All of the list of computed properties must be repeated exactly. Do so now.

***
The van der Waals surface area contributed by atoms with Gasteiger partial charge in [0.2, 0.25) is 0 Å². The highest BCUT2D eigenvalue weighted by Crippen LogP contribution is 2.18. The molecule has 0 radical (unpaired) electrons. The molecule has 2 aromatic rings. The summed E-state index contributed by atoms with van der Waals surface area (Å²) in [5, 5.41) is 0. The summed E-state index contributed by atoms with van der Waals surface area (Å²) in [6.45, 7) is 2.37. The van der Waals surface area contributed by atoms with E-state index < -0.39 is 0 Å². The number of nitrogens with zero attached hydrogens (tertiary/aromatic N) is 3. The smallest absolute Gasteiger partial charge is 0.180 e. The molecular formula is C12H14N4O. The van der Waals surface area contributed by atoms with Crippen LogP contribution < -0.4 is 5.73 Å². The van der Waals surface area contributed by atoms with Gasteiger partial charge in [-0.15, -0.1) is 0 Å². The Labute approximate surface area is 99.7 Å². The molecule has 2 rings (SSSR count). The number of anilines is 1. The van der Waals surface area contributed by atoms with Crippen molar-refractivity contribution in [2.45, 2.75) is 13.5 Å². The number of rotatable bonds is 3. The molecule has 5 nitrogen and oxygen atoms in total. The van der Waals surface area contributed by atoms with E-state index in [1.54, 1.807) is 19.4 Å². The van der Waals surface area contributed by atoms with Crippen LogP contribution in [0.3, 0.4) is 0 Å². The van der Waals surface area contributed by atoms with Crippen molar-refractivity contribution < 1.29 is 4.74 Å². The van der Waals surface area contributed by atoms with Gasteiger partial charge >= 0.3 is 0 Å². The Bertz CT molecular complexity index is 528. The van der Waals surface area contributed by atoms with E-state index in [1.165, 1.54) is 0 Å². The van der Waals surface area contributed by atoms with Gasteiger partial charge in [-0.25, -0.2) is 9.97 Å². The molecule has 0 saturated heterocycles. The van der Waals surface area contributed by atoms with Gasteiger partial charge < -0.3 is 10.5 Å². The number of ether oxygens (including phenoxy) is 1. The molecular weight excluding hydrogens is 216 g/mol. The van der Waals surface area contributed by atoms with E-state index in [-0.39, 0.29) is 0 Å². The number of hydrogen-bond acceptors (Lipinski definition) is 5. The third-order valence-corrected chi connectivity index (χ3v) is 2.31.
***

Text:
The van der Waals surface area contributed by atoms with Gasteiger partial charge in [0.2, 0.25) is 0 Å². The highest BCUT2D eigenvalue weighted by Crippen LogP contribution is 2.18. The molecule has 0 radical (unpaired) electrons. The molecule has 2 aromatic rings. The summed E-state index contributed by atoms with van der Waals surface area (Å²) in [5, 5.41) is 0. The summed E-state index contributed by atoms with van der Waals surface area (Å²) in [6.45, 7) is 2.37. The van der Waals surface area contributed by atoms with E-state index < -0.39 is 0 Å². The number of nitrogens with zero attached hydrogens (tertiary/aromatic N) is 3. The smallest absolute Gasteiger partial charge is 0.180 e. The molecular formula is C12H14N4O. The van der Waals surface area contributed by atoms with Crippen LogP contribution < -0.4 is 5.73 Å². The van der Waals surface area contributed by atoms with Gasteiger partial charge in [-0.15, -0.1) is 0 Å². The Labute approximate surface area is 99.7 Å². The molecule has 2 rings (SSSR count). The number of anilines is 1. The van der Waals surface area contributed by atoms with Crippen molar-refractivity contribution in [2.45, 2.75) is 13.5 Å². The number of rotatable bonds is 3. The molecule has 5 nitrogen and oxygen atoms in total. The van der Waals surface area contributed by atoms with E-state index in [1.54, 1.807) is 19.4 Å². The van der Waals surface area contributed by atoms with Crippen LogP contribution in [0.3, 0.4) is 0 Å². The van der Waals surface area contributed by atoms with Crippen molar-refractivity contribution < 1.29 is 4.74 Å². The van der Waals surface area contributed by atoms with Gasteiger partial charge >= 0.3 is 0 Å². The Bertz CT molecular complexity index is 528. The van der Waals surface area contributed by atoms with E-state index in [1.165, 1.54) is 0 Å². The van der Waals surface area contributed by atoms with Gasteiger partial charge in [-0.25, -0.2) is 9.97 Å². The molecule has 0 saturated heterocycles. The van der Waals surface area contributed by atoms with Gasteiger partial charge < -0.3 is 10.5 Å². The number of ether oxygens (including phenoxy) is 1. The molecular weight excluding hydrogens is 216 g/mol. The van der Waals surface area contributed by atoms with E-state index in [-0.39, 0.29) is 0 Å². The number of hydrogen-bond acceptors (Lipinski definition) is 5. The third-order valence-corrected chi connectivity index (χ3v) is 2.31.